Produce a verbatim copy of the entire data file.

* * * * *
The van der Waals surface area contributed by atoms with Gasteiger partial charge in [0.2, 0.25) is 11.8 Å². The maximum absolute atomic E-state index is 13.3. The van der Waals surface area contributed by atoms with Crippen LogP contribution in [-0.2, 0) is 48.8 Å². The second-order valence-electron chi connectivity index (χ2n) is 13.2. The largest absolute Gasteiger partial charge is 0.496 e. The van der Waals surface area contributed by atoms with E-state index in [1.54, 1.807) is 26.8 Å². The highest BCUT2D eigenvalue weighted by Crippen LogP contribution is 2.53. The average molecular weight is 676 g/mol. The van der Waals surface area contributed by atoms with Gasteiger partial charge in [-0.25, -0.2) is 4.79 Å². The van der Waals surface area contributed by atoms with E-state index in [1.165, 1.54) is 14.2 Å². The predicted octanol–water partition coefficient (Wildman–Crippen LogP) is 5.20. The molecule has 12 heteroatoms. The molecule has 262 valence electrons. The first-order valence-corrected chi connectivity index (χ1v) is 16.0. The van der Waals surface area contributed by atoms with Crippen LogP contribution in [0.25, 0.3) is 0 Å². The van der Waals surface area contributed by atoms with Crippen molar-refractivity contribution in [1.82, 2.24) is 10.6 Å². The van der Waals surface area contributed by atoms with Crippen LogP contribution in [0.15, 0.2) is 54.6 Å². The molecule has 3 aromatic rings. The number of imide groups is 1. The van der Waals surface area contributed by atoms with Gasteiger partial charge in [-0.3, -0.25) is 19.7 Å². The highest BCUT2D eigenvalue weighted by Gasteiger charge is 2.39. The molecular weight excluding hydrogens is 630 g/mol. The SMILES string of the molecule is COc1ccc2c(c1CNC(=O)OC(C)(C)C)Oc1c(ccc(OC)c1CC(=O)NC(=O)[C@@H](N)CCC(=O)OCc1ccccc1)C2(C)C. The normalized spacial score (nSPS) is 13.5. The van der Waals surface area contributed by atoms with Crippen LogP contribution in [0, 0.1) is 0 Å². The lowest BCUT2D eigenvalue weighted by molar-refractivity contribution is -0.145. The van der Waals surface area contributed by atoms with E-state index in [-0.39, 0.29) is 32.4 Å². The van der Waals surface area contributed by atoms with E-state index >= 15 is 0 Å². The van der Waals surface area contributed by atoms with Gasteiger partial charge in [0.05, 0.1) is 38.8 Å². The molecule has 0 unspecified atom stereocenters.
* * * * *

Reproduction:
The van der Waals surface area contributed by atoms with Gasteiger partial charge in [0.2, 0.25) is 11.8 Å². The maximum absolute atomic E-state index is 13.3. The van der Waals surface area contributed by atoms with Crippen LogP contribution in [-0.2, 0) is 48.8 Å². The second-order valence-electron chi connectivity index (χ2n) is 13.2. The largest absolute Gasteiger partial charge is 0.496 e. The van der Waals surface area contributed by atoms with E-state index in [1.54, 1.807) is 26.8 Å². The highest BCUT2D eigenvalue weighted by Crippen LogP contribution is 2.53. The average molecular weight is 676 g/mol. The van der Waals surface area contributed by atoms with Gasteiger partial charge in [-0.25, -0.2) is 4.79 Å². The van der Waals surface area contributed by atoms with E-state index in [1.165, 1.54) is 14.2 Å². The predicted octanol–water partition coefficient (Wildman–Crippen LogP) is 5.20. The molecule has 12 heteroatoms. The molecule has 262 valence electrons. The first-order valence-corrected chi connectivity index (χ1v) is 16.0. The van der Waals surface area contributed by atoms with Crippen LogP contribution in [0.25, 0.3) is 0 Å². The van der Waals surface area contributed by atoms with Crippen molar-refractivity contribution in [1.82, 2.24) is 10.6 Å². The van der Waals surface area contributed by atoms with Crippen LogP contribution in [0.15, 0.2) is 54.6 Å². The molecule has 3 aromatic rings. The number of imide groups is 1. The van der Waals surface area contributed by atoms with Gasteiger partial charge in [-0.3, -0.25) is 19.7 Å². The highest BCUT2D eigenvalue weighted by Gasteiger charge is 2.39. The molecular weight excluding hydrogens is 630 g/mol. The SMILES string of the molecule is COc1ccc2c(c1CNC(=O)OC(C)(C)C)Oc1c(ccc(OC)c1CC(=O)NC(=O)[C@@H](N)CCC(=O)OCc1ccccc1)C2(C)C. The normalized spacial score (nSPS) is 13.5. The van der Waals surface area contributed by atoms with Crippen LogP contribution in [0, 0.1) is 0 Å². The lowest BCUT2D eigenvalue weighted by molar-refractivity contribution is -0.145. The van der Waals surface area contributed by atoms with E-state index in [-0.39, 0.29) is 32.4 Å². The van der Waals surface area contributed by atoms with E-state index >= 15 is 0 Å². The van der Waals surface area contributed by atoms with Gasteiger partial charge in [0.05, 0.1) is 38.8 Å². The molecule has 0 unspecified atom stereocenters.